Mercedes-Benz: The Evolution of the Grille
Always distinctive, the Mercedes-Benz grille has been through numerous changes throughout its 122-year evolution. The very first grille built by Benz served as an engine-cooling radiator. Today, Mercedes-Benz ornamental grille options range from Classic to Avantgarde. Will the grille change again when Benz debuts their electric car?
A brief history of Mercedes-Benz
It may surprise some, but American carmaker Henry Ford did not produce the first internal combustion automobile. According to duPont Registry, credit for that transformative event rightfully goes to Karl Benz.
Guinness Book of World Records says the three-wheel Motorwagen built by Benz in 1885 was the world’s first successful petrol-driven car. Patented in January 1886, the single-cylinder, 560-pound vehicle could attain a speed of 10 mph.
Shortly after Benz patented his groundbreaking motorcar, Gottlieb Daimler founded his own car company, Daimler-Motoren-Gesellschaft. According to Business Ideas Lab, controlling stockholder Emil Jellinek commissioned DMG to build him a custom car in 1901, one year after Daimler died.
Impressed with the results, the prosperous fast-car devotee promptly christened the vehicle in honor of his daughter. Jellinek simultaneously trademarked the name Mercedes. Throughout WWI, Mercedes and Benz operated as separate companies. In 1924, the companies agreed to protect their mutual interests until 2000. In 1926, the companies opted to merge, and the Mercedes-Benz brand was born, explains Cleverism. Five years later, the first Mercedes-Benz with a grille rolled off the line.
It all started with the first Mercedes-Benz grille
Devised by engineer Wilhelm Maybach, the honeycomb design radiator mounted on the front of the 1900 Mercedes 35 PS solved overheating issues with several thousand small square pipes soldered together and integrated with a rectangular water reservoir tank. A fan mounted behind the radiator maintained cooling while the engine idled or ran at slow speeds. The new honeycomb radiator design required half the water of previous radiators.
In 1931, the Mercedes-Benz 170 separated the radiator from the grille, making the latter a part of the hood, says Motor 1. The revised grille served to protect the radiator behind it and was also the first MB grille to boast the three-pointed star emblem. According to Mercedes-Benz Group Media, six years later, the Mercedes-Benz 170V grille tapered inward toward the bottom and angled slightly toward the rear.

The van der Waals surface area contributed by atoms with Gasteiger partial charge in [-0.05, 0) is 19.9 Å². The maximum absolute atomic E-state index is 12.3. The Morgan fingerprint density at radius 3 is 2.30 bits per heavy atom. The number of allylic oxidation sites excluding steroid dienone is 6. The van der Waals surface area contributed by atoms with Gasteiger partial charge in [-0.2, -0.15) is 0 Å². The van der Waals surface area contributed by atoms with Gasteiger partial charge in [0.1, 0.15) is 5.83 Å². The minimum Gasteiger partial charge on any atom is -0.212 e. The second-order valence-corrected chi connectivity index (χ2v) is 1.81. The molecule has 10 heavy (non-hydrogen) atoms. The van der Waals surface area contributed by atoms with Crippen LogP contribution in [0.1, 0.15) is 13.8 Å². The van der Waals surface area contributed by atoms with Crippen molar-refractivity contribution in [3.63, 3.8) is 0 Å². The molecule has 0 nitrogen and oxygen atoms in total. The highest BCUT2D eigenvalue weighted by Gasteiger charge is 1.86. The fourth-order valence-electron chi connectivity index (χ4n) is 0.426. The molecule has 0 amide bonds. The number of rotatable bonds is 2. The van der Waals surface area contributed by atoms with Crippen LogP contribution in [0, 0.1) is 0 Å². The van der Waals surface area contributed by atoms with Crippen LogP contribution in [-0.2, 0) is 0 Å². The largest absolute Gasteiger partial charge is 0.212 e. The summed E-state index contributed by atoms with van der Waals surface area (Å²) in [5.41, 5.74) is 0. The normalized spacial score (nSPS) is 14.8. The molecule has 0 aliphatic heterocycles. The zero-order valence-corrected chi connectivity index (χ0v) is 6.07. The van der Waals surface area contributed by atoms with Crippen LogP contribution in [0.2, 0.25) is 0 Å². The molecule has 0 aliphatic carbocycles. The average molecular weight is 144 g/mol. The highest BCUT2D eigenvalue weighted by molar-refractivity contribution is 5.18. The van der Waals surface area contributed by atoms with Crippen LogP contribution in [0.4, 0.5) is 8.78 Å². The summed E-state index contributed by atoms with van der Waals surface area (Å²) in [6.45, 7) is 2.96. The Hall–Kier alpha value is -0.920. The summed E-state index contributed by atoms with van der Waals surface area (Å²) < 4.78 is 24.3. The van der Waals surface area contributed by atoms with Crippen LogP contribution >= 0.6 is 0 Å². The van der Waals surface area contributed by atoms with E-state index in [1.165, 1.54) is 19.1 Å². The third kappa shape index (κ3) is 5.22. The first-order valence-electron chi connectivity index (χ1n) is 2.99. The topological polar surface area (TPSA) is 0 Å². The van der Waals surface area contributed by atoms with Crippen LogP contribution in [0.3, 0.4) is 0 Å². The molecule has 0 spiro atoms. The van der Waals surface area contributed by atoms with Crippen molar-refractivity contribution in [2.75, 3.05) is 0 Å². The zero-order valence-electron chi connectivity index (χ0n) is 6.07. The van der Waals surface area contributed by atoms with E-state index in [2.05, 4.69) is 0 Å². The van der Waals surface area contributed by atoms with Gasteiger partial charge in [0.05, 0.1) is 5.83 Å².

In the 1950s, the 190 SL roadster and 300 SL Gullwing models revealed the now-iconic standalone “sports car face” grille with its horizontal slats. Over the years, the chromed Mercedes-Benz grille gradually widened and flattened along with the evolving shape and face of the prestigious automobile, explains Mercedes-Benz Worldwide.
Since 2007, Mercedes-Benz has given 204-Series C-Class buyers their choice of grille with form, fins, and function dependent on the particular trim package purchased. C-Class cars can be ordered with the classic Mercedes star on the bonnet or an MB star situated in the center portion of the grille. Despite slight differences in appearance, the grilles are still there to protect a water-filled radiator that keeps the engine from overheating. Electric vehicles (EVs) don’t require a radiator, so there’s a good chance the famous MB grille will change again with future EVs.
What will happen to the grille when Mercedes-Benz goes electric?
Battery-driven cars don’t need a radiator to keep cool, but that doesn’t mean Mercedes will do away with the grille. Poised to be called the EQ series, electric MB models will feature a Black Panel face with a stylized star that will provide cover for modern tech features, including radar, cameras, and a Lidar scanner, says HypeBeast.
Mercedes-Benz designer Robert Lesnick touts the newest iteration of the grille:
“The Black Panel grille on our EQ models sets a milestone in this respect and shows how Mercedes-Benz is carrying the design of its radiator grille into the all-electric future.”